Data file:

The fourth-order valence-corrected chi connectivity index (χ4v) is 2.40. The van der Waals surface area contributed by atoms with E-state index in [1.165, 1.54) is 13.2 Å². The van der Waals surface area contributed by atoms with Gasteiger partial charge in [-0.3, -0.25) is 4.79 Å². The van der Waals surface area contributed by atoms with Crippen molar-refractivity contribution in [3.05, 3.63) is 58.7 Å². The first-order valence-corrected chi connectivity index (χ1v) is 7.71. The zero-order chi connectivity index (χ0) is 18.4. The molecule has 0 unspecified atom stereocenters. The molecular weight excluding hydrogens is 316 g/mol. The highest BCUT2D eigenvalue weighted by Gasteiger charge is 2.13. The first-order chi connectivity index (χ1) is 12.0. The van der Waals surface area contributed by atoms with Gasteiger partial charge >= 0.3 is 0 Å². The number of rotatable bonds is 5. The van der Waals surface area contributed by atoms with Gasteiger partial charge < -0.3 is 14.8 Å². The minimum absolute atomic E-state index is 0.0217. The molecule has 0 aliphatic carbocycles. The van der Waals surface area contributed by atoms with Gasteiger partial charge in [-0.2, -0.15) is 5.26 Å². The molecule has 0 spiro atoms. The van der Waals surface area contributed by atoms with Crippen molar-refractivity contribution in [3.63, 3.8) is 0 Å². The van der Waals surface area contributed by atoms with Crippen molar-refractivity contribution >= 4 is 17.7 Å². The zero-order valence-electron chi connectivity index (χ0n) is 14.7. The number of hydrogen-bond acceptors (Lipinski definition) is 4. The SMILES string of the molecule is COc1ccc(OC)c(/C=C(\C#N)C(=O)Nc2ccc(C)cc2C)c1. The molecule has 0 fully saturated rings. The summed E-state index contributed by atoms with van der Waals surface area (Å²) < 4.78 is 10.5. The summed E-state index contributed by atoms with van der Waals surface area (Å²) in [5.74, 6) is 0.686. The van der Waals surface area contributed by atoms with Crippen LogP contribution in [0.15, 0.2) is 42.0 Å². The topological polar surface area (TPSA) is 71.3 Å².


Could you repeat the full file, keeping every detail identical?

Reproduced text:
The fourth-order valence-corrected chi connectivity index (χ4v) is 2.40. The van der Waals surface area contributed by atoms with E-state index in [1.165, 1.54) is 13.2 Å². The van der Waals surface area contributed by atoms with Gasteiger partial charge in [-0.3, -0.25) is 4.79 Å². The van der Waals surface area contributed by atoms with Crippen molar-refractivity contribution in [3.05, 3.63) is 58.7 Å². The first-order valence-corrected chi connectivity index (χ1v) is 7.71. The zero-order chi connectivity index (χ0) is 18.4. The molecule has 0 unspecified atom stereocenters. The molecular weight excluding hydrogens is 316 g/mol. The highest BCUT2D eigenvalue weighted by Gasteiger charge is 2.13. The first-order chi connectivity index (χ1) is 12.0. The van der Waals surface area contributed by atoms with Gasteiger partial charge >= 0.3 is 0 Å². The number of rotatable bonds is 5. The van der Waals surface area contributed by atoms with Gasteiger partial charge < -0.3 is 14.8 Å². The minimum absolute atomic E-state index is 0.0217. The molecule has 0 aliphatic carbocycles. The van der Waals surface area contributed by atoms with Gasteiger partial charge in [-0.2, -0.15) is 5.26 Å². The molecule has 0 spiro atoms. The van der Waals surface area contributed by atoms with Crippen molar-refractivity contribution in [3.63, 3.8) is 0 Å². The van der Waals surface area contributed by atoms with Crippen molar-refractivity contribution >= 4 is 17.7 Å². The zero-order valence-electron chi connectivity index (χ0n) is 14.7. The number of hydrogen-bond acceptors (Lipinski definition) is 4. The SMILES string of the molecule is COc1ccc(OC)c(/C=C(\C#N)C(=O)Nc2ccc(C)cc2C)c1. The molecule has 0 fully saturated rings. The summed E-state index contributed by atoms with van der Waals surface area (Å²) < 4.78 is 10.5. The summed E-state index contributed by atoms with van der Waals surface area (Å²) in [5.74, 6) is 0.686. The van der Waals surface area contributed by atoms with Crippen LogP contribution in [0.15, 0.2) is 42.0 Å². The topological polar surface area (TPSA) is 71.3 Å².